Need Help Understanding Angular Resolution...


by zoiberg137
Tags: angular, resolution
zoiberg137
zoiberg137 is offline
#1
Nov7-12, 12:00 PM
P: 26
When calculating angular resolution, is it correct that having a SMALLER number results in GREATER angular resolution? For example, is 26.25" better resolution than 2625"?

Using the formula .25"(lambda in micrometre/diamter in meters), it would make sense to me that the larger the diameter, the smaller the answer, thus the greater the resolution. I just want to be sure I understand this correctly.

Also, out of curiosity, why are we multiplying by .25"? This is the formula my book gives me...but is this always a constant for this formula?

Thanks!
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swordthrower
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#2
Nov9-12, 08:44 AM
P: 12
Yes, the number gets smaller with better resolution. Think of it this way - the angular resolution tells you the minimum angular separation at which two point sources could be resolved, or in other words, seen without blurring together.

In your example, an angular resolution of 26.25" means that two point sources 26 arcseconds apart could barely be resolved.

The constant is just a conversion factor to make the numbers come out right for the units you're using (arcseconds, microns, meters).

The general formula is sinθ = 1.22λ/D - the 1.22 comes from the circular geometry of a point source being imaged by a telescope.
sophiecentaur
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#3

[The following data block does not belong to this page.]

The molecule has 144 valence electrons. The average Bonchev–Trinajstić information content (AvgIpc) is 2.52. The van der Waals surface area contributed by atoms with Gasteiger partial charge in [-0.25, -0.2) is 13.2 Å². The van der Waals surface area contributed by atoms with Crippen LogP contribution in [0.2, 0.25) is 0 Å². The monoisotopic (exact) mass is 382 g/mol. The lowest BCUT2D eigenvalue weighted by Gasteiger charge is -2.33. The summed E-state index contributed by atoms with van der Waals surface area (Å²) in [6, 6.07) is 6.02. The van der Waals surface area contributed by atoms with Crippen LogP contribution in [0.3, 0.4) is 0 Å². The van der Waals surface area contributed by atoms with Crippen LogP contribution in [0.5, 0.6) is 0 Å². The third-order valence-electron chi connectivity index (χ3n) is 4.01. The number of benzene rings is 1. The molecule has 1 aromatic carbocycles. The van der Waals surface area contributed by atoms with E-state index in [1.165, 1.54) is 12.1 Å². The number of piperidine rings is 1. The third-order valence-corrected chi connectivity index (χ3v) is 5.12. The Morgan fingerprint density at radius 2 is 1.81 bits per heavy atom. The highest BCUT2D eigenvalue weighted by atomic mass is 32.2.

Nov13-12, 01:14 PM
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Quote Quote by zoiberg137 View Post
When calculating angular resolution, is it correct that having a SMALLER number results in GREATER angular resolution? For example, is 26.25" better resolution than 2625"?

Using the formula .25"(lambda in micrometre/diamter in meters), it would make sense to me that the larger the diameter, the smaller the answer, thus the greater the resolution. I just want to be sure I understand this correctly.

Also, out of curiosity, why are we multiplying by .25"? This is the formula my book gives me...but is this always a constant for this formula?

Thanks!
You may have been 'thrown' by the use of the English language, I think. The word "higher" means 'better' in this context and does not mean a bigger number of minutes of arc.
It is used more in the sense of 'pixels per inch' - as with TV monitors and printers, where 'more' means better resolution.


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